Stereotypical behavior, or abnormal behavior, in dolphins is a symptom of lack of stimulation and boredom. While in captivity, these dolphins are reduced to small barren tanks, kept away from certain members of the pod, and are told when to eat and exercise. The dolphins at the Mirage are no different. Only the main tank has a coral bottom, and to be honest, I never really see the dolphins interacting with it much. Even when they have their “enrichment toys”, you will find them waiting at the gate.
Displays of Aggression
Swimming in Circles
there’s an abundance of evidence that shows that dolphins and whales in captivity show a lot of the same abnormal behaviors that are exhibited by other animals in captivity. These include things like stereotypes where they do repeated movements, self mutilation and just basically other behaviors associated with being psychologically disturbed. There are also several peer-reviewed studies that have shown elevated stress hormones in dolphins and whales in captivity.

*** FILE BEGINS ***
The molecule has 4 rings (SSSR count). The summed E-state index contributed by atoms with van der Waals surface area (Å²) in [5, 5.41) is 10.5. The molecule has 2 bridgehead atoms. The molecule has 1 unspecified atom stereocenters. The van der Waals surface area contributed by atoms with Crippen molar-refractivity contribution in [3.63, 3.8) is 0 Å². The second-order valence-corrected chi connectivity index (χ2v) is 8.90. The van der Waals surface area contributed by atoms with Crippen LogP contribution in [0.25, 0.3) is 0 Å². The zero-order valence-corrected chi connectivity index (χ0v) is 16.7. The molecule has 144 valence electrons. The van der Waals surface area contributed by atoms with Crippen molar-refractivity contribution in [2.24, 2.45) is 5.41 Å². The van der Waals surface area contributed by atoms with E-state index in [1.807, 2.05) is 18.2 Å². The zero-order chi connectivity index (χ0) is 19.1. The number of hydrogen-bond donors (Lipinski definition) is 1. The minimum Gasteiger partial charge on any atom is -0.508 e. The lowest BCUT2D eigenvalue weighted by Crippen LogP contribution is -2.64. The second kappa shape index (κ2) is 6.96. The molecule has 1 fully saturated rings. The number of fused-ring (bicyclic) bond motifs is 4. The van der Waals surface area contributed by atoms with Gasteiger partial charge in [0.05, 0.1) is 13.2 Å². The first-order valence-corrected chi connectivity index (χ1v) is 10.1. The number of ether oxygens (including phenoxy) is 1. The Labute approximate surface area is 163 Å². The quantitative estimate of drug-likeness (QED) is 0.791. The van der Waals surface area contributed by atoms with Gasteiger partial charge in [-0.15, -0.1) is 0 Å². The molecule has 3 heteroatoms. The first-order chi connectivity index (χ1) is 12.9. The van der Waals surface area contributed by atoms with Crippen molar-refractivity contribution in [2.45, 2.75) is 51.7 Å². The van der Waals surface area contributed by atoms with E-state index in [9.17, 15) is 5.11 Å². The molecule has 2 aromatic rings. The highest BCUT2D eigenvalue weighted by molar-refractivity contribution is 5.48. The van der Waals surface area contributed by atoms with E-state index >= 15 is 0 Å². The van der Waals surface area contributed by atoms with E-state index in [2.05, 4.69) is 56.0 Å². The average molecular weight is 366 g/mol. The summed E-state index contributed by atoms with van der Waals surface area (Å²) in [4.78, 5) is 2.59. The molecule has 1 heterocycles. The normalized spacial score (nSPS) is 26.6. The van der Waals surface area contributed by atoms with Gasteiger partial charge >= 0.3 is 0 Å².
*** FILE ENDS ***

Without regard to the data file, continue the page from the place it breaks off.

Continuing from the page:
So there really is no way that an artificial setting could provide an opportunity for the range of natural behaviors that dolphins enjoy in the wild, just from a physical point of view. The largest tank in the world is something like less than one ten-thousandth of one percent of the natural range of most dolphins and whales. So there’s physically no way that these animals could exhibit natural behaviors in captivity.
I know that some members of the captivity industry have made the point that in captivity these animals are fed fish and they don’t need to deal with the stress of capturing their own prey. But in fact, being fed dead fish can be a stress. In the wild, they really enjoy the opportunity to collaborate with each other and catch prey and travel with their companions, and basically work for their prey. In captivity, all of that stimulation is taken away. – Dr Lori Marino